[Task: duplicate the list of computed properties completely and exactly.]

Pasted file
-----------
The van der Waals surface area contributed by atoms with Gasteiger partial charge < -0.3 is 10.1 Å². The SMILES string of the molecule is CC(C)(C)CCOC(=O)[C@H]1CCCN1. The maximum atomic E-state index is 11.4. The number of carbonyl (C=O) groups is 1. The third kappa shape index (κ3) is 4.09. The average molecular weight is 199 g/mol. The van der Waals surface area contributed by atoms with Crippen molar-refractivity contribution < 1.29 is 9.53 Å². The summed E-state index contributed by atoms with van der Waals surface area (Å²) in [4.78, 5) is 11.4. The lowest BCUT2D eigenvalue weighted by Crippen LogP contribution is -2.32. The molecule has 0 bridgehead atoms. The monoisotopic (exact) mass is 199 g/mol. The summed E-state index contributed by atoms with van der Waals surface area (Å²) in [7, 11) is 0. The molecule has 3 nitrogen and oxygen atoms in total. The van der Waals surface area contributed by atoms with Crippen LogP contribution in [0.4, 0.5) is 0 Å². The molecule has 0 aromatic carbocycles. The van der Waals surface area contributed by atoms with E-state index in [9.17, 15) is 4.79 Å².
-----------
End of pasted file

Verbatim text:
The van der Waals surface area contributed by atoms with Gasteiger partial charge < -0.3 is 10.1 Å². The SMILES string of the molecule is CC(C)(C)CCOC(=O)[C@H]1CCCN1. The maximum atomic E-state index is 11.4. The number of carbonyl (C=O) groups is 1. The third kappa shape index (κ3) is 4.09. The average molecular weight is 199 g/mol. The van der Waals surface area contributed by atoms with Crippen molar-refractivity contribution < 1.29 is 9.53 Å². The summed E-state index contributed by atoms with van der Waals surface area (Å²) in [4.78, 5) is 11.4. The lowest BCUT2D eigenvalue weighted by Crippen LogP contribution is -2.32. The molecule has 0 bridgehead atoms. The monoisotopic (exact) mass is 199 g/mol. The summed E-state index contributed by atoms with van der Waals surface area (Å²) in [7, 11) is 0. The molecule has 3 nitrogen and oxygen atoms in total. The van der Waals surface area contributed by atoms with Crippen LogP contribution in [0.4, 0.5) is 0 Å². The molecule has 0 aromatic carbocycles. The van der Waals surface area contributed by atoms with E-state index in [9.17, 15) is 4.79 Å².